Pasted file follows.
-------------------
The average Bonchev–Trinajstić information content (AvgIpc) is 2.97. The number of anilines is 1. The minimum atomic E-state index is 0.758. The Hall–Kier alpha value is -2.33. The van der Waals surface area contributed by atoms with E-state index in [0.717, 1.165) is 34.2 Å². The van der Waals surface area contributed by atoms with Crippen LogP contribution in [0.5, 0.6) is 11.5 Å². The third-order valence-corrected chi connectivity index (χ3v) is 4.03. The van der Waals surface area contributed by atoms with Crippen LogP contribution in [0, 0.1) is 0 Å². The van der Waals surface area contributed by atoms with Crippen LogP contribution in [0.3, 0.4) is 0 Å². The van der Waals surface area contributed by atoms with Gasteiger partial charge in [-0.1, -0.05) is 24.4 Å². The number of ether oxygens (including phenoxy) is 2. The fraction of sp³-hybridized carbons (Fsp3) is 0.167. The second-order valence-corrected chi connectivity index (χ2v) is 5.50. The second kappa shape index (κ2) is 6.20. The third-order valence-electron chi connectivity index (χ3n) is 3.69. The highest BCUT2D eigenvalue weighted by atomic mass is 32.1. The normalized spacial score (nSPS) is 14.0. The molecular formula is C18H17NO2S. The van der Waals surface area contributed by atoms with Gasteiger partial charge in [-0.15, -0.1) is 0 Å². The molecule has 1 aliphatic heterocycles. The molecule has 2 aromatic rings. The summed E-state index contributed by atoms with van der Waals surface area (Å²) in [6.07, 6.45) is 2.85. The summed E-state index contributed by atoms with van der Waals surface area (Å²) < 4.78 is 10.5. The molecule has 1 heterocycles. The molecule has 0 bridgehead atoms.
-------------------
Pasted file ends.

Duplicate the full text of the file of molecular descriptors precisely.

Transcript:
The average Bonchev–Trinajstić information content (AvgIpc) is 2.97. The number of anilines is 1. The minimum atomic E-state index is 0.758. The Hall–Kier alpha value is -2.33. The van der Waals surface area contributed by atoms with E-state index in [0.717, 1.165) is 34.2 Å². The van der Waals surface area contributed by atoms with Crippen LogP contribution in [0.5, 0.6) is 11.5 Å². The third-order valence-corrected chi connectivity index (χ3v) is 4.03. The van der Waals surface area contributed by atoms with Crippen LogP contribution in [0, 0.1) is 0 Å². The van der Waals surface area contributed by atoms with Crippen LogP contribution in [0.3, 0.4) is 0 Å². The van der Waals surface area contributed by atoms with Gasteiger partial charge in [-0.1, -0.05) is 24.4 Å². The number of ether oxygens (including phenoxy) is 2. The fraction of sp³-hybridized carbons (Fsp3) is 0.167. The second-order valence-corrected chi connectivity index (χ2v) is 5.50. The second kappa shape index (κ2) is 6.20. The third-order valence-electron chi connectivity index (χ3n) is 3.69. The highest BCUT2D eigenvalue weighted by atomic mass is 32.1. The normalized spacial score (nSPS) is 14.0. The molecular formula is C18H17NO2S. The van der Waals surface area contributed by atoms with Gasteiger partial charge in [-0.15, -0.1) is 0 Å². The molecule has 1 aliphatic heterocycles. The molecule has 2 aromatic rings. The summed E-state index contributed by atoms with van der Waals surface area (Å²) in [6.07, 6.45) is 2.85. The summed E-state index contributed by atoms with van der Waals surface area (Å²) < 4.78 is 10.5. The molecule has 1 heterocycles. The molecule has 0 bridgehead atoms.